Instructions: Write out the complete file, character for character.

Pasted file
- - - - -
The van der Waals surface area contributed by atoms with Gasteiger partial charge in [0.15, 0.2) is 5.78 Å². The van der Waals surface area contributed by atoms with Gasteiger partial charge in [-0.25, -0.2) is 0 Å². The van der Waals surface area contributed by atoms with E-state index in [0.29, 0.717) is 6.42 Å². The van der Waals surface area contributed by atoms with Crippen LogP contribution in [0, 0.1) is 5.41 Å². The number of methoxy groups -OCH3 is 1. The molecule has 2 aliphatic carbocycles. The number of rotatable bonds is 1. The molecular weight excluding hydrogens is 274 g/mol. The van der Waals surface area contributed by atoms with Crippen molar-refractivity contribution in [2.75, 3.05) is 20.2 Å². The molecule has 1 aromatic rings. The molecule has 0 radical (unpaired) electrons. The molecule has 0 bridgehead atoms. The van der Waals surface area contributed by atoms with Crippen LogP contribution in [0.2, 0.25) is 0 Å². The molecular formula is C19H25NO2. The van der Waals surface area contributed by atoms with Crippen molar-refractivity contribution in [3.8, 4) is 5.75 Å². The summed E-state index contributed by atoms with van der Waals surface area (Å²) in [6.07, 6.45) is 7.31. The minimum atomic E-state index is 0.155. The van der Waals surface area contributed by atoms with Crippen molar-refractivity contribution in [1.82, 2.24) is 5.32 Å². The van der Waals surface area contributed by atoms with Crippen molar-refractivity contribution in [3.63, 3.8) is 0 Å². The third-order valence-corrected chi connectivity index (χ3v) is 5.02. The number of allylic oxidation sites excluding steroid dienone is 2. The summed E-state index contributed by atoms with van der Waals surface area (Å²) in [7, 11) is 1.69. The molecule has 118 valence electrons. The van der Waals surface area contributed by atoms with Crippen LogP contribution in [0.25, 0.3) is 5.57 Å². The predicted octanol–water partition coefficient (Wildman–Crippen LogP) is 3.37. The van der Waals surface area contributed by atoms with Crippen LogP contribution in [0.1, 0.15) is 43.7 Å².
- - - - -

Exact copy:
The van der Waals surface area contributed by atoms with Gasteiger partial charge in [0.15, 0.2) is 5.78 Å². The van der Waals surface area contributed by atoms with Gasteiger partial charge in [-0.25, -0.2) is 0 Å². The van der Waals surface area contributed by atoms with E-state index in [0.29, 0.717) is 6.42 Å². The van der Waals surface area contributed by atoms with Crippen LogP contribution in [0, 0.1) is 5.41 Å². The number of methoxy groups -OCH3 is 1. The molecule has 2 aliphatic carbocycles. The number of rotatable bonds is 1. The molecular weight excluding hydrogens is 274 g/mol. The van der Waals surface area contributed by atoms with Crippen molar-refractivity contribution in [2.75, 3.05) is 20.2 Å². The molecule has 1 aromatic rings. The molecule has 0 radical (unpaired) electrons. The molecule has 0 bridgehead atoms. The van der Waals surface area contributed by atoms with Crippen LogP contribution in [0.2, 0.25) is 0 Å². The molecular formula is C19H25NO2. The van der Waals surface area contributed by atoms with Crippen molar-refractivity contribution in [3.8, 4) is 5.75 Å². The summed E-state index contributed by atoms with van der Waals surface area (Å²) in [6.07, 6.45) is 7.31. The minimum atomic E-state index is 0.155. The van der Waals surface area contributed by atoms with Crippen molar-refractivity contribution in [1.82, 2.24) is 5.32 Å². The van der Waals surface area contributed by atoms with Crippen molar-refractivity contribution in [3.63, 3.8) is 0 Å². The third-order valence-corrected chi connectivity index (χ3v) is 5.02. The number of allylic oxidation sites excluding steroid dienone is 2. The summed E-state index contributed by atoms with van der Waals surface area (Å²) in [7, 11) is 1.69. The molecule has 118 valence electrons. The van der Waals surface area contributed by atoms with Crippen LogP contribution in [0.25, 0.3) is 5.57 Å². The predicted octanol–water partition coefficient (Wildman–Crippen LogP) is 3.37. The van der Waals surface area contributed by atoms with Crippen LogP contribution in [0.1, 0.15) is 43.7 Å².